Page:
- Which number below is described by the following statements? The hundredths digit is 4 and the tenths digit is twice the thousandths digit.
- 0.643
- 0.0844
- 0.446
- 0.0142
- If a telephone pole weighs 11.5 pounds per foot, how much does a 32-foot pole weigh?
- 368 pounds
- 357 pounds
- 346 pounds
- 338.5 pounds
- Amy purchased 6 books at $4.89 each. How much did the books cost altogether?
- 24.84
- 25.56
- 29.34
- 30.14
Answers
- b. To multiply numbers written in scientific notation, multiply the first numbers (5.2 × 6.5 = 33.8). Then, multiply the powers of ten by adding the exponents (10^{3} × 10^{7} = 10^{10}); 33.8 × 1010 is the answer, except it is not in scientific notation. The decimal in 33.8 must be moved to create a number between 1 and 10. Placing the decimal between the 3s will accomplish this (3.38). Since the decimal has been moved once to the left, the exponent of ten must be increased by 1. The answer is 3.38 × 10^{11}.
- a. The school record is less than Brian's time. Therefore, 2.68 must be subtracted from 13.4; 13.4 – 2.68 = 10.72. To subtract decimals, line up the numbers vertically so that the decimal points are aligned. Since 13.4 has one less decimal place than 2.68, you must add a zero after the 4 (13.40) before subtracting. After you have done this, subtract normally. If you chose d, you added instead of subtracted.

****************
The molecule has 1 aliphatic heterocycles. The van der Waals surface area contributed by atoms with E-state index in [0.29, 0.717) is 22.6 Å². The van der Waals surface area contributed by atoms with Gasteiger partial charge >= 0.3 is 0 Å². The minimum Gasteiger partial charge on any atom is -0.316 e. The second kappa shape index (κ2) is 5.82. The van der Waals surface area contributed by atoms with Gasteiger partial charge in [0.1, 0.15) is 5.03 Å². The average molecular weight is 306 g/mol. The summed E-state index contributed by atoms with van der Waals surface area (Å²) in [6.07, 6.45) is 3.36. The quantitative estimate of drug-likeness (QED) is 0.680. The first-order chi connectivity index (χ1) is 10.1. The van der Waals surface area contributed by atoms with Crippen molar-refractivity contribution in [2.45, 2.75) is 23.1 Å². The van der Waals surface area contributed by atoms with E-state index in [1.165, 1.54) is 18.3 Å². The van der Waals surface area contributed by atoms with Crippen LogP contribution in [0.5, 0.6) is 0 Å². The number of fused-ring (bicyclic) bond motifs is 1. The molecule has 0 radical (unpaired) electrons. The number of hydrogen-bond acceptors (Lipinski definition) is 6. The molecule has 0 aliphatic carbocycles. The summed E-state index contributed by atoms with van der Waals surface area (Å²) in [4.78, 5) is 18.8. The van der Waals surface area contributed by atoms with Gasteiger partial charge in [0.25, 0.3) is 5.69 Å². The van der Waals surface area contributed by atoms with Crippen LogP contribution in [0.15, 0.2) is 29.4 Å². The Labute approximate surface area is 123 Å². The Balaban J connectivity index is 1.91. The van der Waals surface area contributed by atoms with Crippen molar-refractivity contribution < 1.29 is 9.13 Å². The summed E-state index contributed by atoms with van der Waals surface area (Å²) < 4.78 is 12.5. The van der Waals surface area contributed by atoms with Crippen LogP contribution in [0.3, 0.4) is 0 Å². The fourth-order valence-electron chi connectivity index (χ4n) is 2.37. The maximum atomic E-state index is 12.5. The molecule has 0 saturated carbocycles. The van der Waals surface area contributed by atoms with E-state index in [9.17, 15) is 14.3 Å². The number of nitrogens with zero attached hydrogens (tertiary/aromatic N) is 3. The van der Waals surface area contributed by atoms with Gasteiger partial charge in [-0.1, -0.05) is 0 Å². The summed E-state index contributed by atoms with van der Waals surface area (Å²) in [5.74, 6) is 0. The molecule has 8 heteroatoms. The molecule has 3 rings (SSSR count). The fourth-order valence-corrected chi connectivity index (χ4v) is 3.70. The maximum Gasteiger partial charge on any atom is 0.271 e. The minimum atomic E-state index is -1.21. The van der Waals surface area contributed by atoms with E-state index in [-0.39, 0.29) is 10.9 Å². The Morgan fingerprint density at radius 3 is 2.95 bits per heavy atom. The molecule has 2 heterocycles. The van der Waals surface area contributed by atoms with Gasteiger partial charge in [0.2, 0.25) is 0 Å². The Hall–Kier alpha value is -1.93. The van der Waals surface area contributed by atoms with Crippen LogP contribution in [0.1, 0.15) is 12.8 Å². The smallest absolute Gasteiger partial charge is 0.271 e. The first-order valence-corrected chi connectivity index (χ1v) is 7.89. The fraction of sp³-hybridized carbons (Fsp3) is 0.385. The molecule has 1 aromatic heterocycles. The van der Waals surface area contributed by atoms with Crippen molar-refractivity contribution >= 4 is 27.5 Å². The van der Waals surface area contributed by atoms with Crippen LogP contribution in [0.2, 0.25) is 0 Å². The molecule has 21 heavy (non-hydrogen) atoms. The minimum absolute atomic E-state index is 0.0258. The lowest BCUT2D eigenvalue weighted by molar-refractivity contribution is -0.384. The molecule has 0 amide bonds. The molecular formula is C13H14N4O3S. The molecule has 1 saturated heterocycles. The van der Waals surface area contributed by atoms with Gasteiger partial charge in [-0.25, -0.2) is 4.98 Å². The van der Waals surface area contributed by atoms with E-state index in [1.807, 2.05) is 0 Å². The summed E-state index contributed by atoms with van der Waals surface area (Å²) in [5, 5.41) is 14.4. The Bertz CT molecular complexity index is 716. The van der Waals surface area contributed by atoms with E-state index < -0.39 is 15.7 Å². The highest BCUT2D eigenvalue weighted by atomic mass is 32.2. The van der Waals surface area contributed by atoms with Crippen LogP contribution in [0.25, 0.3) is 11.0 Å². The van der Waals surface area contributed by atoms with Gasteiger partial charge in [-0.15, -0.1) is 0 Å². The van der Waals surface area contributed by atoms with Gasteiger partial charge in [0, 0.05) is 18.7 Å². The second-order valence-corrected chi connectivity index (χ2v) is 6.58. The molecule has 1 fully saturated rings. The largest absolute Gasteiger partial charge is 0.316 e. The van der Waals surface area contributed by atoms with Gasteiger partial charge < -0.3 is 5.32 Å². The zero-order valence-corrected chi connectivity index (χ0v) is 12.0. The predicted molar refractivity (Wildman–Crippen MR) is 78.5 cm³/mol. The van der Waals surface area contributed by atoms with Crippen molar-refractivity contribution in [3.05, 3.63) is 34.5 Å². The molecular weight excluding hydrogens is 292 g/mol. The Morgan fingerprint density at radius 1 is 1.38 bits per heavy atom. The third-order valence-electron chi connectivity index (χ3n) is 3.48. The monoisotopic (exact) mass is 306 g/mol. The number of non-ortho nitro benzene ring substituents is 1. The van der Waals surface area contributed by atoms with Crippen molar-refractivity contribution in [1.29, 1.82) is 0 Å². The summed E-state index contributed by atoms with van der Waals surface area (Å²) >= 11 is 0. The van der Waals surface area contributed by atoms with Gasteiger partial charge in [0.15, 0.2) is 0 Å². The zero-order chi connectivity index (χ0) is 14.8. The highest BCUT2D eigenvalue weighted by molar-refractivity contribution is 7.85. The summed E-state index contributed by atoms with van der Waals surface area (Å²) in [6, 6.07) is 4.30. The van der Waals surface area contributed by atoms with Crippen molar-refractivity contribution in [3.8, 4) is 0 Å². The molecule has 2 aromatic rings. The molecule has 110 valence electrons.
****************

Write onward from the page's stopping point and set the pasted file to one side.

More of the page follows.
- d. To find each installment, the total yearly cost ($390) must be divided by the number of payments (12); 390 ÷ 12 = $32.50. Choices a and c do not make sense because they would mean that each monthly installment (payment) is more than the total yearly cost.
- c. To find out how much greater a number is, you need to subtract; 0.0543 – 0.002 = 0.0523. To subtract decimals, line the numbers up vertically so that the decimal points align. Then, subtract normally. If you chose a, you did not line up the decimal places correctly. The 2 should go under the 4. If you chose d, you added instead of subtracted.
- a. To find out how many more miles he ran today, subtract yesterday's miles from today's miles; 10.5 – 6.8. To subtract decimals, line the numbers up vertically so that the decimal points align. Then, subtract normally. If you chose b, you made an error in borrowing. You forgot to change the 10 to a 9 when borrowing 1 for the 5.
- d. To find how much Jay spent, you must multiply the cost of each stamp ($0.39) by the number of stamps purchased (25); $0.39 × 25 = $9.75. To multiply decimals, multiply normally, then count the number of decimal places in the problem. Place the decimal point in the answer so that it contains the same number of decimal places as the problem does.
- c. If you add a zero to the end of 5.6 to get 5.60, it is easier to see that 5.56 < 5.60 < 5.81. choice a is less than 5.56. choice b is greater than 5.81. choice d is less than 5.56.
- d. You must find the difference (subtraction) between her goal and what she has already sold. Add a decimal and two zeros to the end of $5,000 ($5,000.00) to make the subtraction easier; $5,000.00 – $3,574.38 = $1,425.62.